As Nigeria prepares to join the rest of the world to commemorate the World AIDS day on December 1, the country still accounts for more than half of new infections and deaths from AIDS-related illnesses globally.
The Director General of the National Agency for the Control of AIDS (NACA), Gambo Aliyu, said this at a press conference to commemorate the World AIDS Day (WAD).
Mr Aliyu, on Thursday, also said “less than 40 per cent of adolescent and young people in Nigeria have comprehensive knowledge about HIV.”
“Over 60 per cent of adolescents and young people across the country do not have significant knowledge about HIV and adequate sexual education about the disease,” he said.
World AIDs Day
The WAD is celebrated on December 1, every year, to raise awareness of AIDS caused by HIV infection. The theme for 2019 WAD is “Communities makes the difference”.
Speaking on this year’s theme, Mr Aliyu said, “we recognise the essential role that communities have played and continue to play in the AIDS response at the international, national and local levels.
“Communities include networks of people living with or affected by HIV, women and young people, peer educators, counselors, community health workers, Civil Society Organisations (CSO), religious and traditional leaders, policy makers and activists.
“Communities are vital to facilitating an enabling environment that promotes equal access to HIV prevention, treatment and care services for Nigerians. They are also vital to safeguarding the rights of Nigerians living with HIV,” he said.
He noted that as Nigeria strives to achieve epidemic control, the efforts of communities are urgently needed to ensure “that HIV remains on the political agenda”.
In his remarks, the Senate Committee Chairman on Primary Healthcare, Chukwuka Utazi, said “this campaign is key to Nigeria’s effort to achieve the UNAIDS target.
“As we launch this campaign early next week, communities will be charged with the responsibility of supporting their fellow Nigerians living with HIV to achieve undetectable viral load for their own good and for the good of Nigeria,” he said.
‘No Cure for HIV’
Mr Aliyu also said that the cure for HIV/AIDS has not been found.
He encouraged Nigerians to ignore the claim by ‘one Jeremiah Abalaka’, who claims he has a cure for the disease.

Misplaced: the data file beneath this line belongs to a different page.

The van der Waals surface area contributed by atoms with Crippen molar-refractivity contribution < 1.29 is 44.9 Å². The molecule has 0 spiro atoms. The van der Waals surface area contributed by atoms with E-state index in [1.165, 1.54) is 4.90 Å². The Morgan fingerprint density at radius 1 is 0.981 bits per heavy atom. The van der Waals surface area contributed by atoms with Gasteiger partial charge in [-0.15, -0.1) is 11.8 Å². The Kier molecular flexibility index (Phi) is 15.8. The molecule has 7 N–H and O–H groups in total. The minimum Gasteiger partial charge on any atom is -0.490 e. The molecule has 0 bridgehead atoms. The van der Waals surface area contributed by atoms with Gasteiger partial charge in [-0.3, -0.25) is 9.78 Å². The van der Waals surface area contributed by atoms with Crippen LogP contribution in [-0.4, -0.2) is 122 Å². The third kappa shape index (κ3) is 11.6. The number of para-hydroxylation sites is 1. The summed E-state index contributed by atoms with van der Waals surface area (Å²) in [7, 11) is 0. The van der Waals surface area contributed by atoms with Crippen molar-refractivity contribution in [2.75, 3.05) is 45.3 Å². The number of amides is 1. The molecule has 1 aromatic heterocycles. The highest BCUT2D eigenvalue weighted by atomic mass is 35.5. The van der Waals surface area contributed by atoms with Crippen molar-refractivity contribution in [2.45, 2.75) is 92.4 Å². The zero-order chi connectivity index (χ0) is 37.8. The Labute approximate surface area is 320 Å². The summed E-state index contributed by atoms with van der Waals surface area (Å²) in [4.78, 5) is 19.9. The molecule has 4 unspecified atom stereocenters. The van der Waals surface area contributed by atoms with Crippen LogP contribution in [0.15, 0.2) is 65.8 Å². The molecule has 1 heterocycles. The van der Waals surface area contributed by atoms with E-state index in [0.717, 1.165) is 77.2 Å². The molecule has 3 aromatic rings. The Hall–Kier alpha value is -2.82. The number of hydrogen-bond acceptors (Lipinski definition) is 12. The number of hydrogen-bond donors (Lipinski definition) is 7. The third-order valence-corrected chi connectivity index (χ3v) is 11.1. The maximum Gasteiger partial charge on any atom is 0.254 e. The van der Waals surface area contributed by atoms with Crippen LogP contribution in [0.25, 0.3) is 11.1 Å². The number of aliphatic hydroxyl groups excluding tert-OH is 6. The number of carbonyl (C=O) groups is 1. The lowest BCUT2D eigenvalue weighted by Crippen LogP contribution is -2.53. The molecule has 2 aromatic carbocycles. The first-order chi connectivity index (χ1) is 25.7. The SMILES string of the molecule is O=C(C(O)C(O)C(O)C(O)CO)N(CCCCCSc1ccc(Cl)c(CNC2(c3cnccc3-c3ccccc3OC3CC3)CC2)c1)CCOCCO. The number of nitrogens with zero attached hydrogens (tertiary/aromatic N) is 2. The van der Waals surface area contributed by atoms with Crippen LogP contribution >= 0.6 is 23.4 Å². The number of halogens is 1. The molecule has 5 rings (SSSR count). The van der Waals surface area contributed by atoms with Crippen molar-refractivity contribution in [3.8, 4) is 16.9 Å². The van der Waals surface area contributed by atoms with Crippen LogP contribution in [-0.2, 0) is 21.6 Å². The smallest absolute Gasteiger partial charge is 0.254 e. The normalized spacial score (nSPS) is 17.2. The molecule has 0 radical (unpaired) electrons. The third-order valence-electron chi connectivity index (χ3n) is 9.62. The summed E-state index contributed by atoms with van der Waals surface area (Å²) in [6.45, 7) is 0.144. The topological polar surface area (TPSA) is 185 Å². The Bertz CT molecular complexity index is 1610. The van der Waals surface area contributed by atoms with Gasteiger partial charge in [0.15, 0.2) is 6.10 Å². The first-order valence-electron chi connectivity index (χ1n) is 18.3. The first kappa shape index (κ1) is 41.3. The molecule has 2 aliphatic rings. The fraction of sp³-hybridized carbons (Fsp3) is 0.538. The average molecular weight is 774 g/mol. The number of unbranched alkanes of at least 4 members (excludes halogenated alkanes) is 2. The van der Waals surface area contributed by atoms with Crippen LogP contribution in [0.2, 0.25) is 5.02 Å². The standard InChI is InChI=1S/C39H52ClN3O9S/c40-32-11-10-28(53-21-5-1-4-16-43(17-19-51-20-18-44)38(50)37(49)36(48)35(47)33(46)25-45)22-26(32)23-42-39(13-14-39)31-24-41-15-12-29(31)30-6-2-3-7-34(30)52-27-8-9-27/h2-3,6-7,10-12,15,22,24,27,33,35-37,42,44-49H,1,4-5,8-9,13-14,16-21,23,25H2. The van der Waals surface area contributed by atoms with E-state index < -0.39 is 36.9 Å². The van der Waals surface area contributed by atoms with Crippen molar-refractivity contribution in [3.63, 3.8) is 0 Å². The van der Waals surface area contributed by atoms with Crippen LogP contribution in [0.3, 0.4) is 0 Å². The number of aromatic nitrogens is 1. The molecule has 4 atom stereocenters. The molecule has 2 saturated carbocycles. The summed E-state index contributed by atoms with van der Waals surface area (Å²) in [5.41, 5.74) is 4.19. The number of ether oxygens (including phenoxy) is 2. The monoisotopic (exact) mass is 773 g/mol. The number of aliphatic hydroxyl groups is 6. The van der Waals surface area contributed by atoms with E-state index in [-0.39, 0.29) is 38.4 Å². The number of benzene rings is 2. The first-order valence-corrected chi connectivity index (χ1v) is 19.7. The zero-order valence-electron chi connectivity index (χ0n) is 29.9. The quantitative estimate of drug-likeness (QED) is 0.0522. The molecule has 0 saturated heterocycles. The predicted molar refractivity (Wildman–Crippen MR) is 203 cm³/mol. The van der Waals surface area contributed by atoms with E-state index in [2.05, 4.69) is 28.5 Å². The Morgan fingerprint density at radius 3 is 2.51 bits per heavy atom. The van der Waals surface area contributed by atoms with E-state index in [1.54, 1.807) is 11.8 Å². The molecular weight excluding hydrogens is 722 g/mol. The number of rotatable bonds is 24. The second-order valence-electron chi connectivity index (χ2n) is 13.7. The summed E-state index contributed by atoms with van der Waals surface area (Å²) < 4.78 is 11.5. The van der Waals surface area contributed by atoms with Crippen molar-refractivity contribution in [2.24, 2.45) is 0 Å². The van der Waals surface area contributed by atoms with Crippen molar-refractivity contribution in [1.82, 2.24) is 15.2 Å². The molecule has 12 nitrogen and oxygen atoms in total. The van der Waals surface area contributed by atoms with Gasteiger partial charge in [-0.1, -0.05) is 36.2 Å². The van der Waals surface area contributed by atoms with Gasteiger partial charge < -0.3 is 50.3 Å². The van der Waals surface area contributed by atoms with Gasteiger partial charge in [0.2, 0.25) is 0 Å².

“When Dr Jeremiah Abalaka treatment started few years ago, we handed over 30 HIV patients to him to treat. 29 of the patients died of complications from the treatment. Only one of the patients handed over to him survived. That’s enough point to show that his claims are untrue.”
The National Coordinator of the Network of People Living With HIV/AIDS in Nigeria (NEPWHAN), Abdulkadir Ibrahim, also warned that there is no cure for HIV as widely speculated across many quarters.
He said an effective antiretroviral therapy can control the virus and help prevent onward transmission to other people.
He urged that while Nigeria is working towards achieving the ’90:90:90 treatment’ targets, “it is important to always prioritise key and vulnerable population who are disproportionately impacted by the HIV epidemic”.
“Our goal should be to situate human rights at the centre of intervention to achieve zero new infections, zero AIDS related deaths, and zero discrimination and leave no one behind as we work to end AIDS as a public health threat by 2030,” Mr Ibrahim said.
He also called for a review of treatment policies and guidelines to align with WHO standards and global best practices.
Statistics in Nigeria
The Nigerian HIV/AIDs Indicator and Impact Survey (NAIIS) indicated that about 1.9 million Nigerians are currently living with HIV.
This places the prevalence rate in Nigeria at 1.4 per cent.
The report also shows that viral suppression among PLHIV aged 15 to 49 years old with access to treatment stands at 42.3 per cent.
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